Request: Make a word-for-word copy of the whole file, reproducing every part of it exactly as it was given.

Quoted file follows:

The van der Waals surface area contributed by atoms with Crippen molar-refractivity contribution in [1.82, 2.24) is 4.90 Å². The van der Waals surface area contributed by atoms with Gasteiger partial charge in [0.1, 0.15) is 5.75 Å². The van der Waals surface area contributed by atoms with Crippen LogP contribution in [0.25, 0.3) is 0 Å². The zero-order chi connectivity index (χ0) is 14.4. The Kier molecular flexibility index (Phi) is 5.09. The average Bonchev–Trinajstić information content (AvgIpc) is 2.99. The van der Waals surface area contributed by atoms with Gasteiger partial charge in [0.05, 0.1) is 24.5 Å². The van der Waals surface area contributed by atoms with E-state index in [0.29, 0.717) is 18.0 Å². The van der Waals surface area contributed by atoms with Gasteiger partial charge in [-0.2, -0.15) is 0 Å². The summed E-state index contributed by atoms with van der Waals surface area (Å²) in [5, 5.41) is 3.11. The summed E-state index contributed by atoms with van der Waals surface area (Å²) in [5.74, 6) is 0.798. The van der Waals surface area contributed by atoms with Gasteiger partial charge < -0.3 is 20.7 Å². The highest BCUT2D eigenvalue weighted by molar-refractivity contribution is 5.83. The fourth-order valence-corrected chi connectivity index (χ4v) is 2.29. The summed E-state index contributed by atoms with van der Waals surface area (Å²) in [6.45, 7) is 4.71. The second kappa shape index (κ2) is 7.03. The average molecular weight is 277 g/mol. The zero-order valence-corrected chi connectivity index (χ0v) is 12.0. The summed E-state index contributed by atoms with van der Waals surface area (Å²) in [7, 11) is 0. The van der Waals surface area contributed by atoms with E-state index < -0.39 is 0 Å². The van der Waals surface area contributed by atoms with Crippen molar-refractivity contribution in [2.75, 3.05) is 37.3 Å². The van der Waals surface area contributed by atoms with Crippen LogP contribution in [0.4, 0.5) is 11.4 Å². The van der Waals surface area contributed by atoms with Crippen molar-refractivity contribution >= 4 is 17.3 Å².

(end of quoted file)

The van der Waals surface area contributed by atoms with Crippen molar-refractivity contribution in [1.82, 2.24) is 4.90 Å². The van der Waals surface area contributed by atoms with Gasteiger partial charge in [0.1, 0.15) is 5.75 Å². The van der Waals surface area contributed by atoms with Crippen LogP contribution in [0.25, 0.3) is 0 Å². The zero-order chi connectivity index (χ0) is 14.4. The Kier molecular flexibility index (Phi) is 5.09. The average Bonchev–Trinajstić information content (AvgIpc) is 2.99. The van der Waals surface area contributed by atoms with Gasteiger partial charge in [0.05, 0.1) is 24.5 Å². The van der Waals surface area contributed by atoms with E-state index in [0.29, 0.717) is 18.0 Å². The van der Waals surface area contributed by atoms with Gasteiger partial charge in [-0.2, -0.15) is 0 Å². The summed E-state index contributed by atoms with van der Waals surface area (Å²) in [5, 5.41) is 3.11. The summed E-state index contributed by atoms with van der Waals surface area (Å²) in [5.74, 6) is 0.798. The van der Waals surface area contributed by atoms with Gasteiger partial charge < -0.3 is 20.7 Å². The highest BCUT2D eigenvalue weighted by molar-refractivity contribution is 5.83. The fourth-order valence-corrected chi connectivity index (χ4v) is 2.29. The summed E-state index contributed by atoms with van der Waals surface area (Å²) in [6.45, 7) is 4.71. The second kappa shape index (κ2) is 7.03. The average molecular weight is 277 g/mol. The zero-order valence-corrected chi connectivity index (χ0v) is 12.0. The summed E-state index contributed by atoms with van der Waals surface area (Å²) in [7, 11) is 0. The van der Waals surface area contributed by atoms with E-state index < -0.39 is 0 Å². The van der Waals surface area contributed by atoms with Crippen molar-refractivity contribution in [2.75, 3.05) is 37.3 Å². The van der Waals surface area contributed by atoms with Crippen LogP contribution in [0.4, 0.5) is 11.4 Å². The van der Waals surface area contributed by atoms with Crippen molar-refractivity contribution >= 4 is 17.3 Å².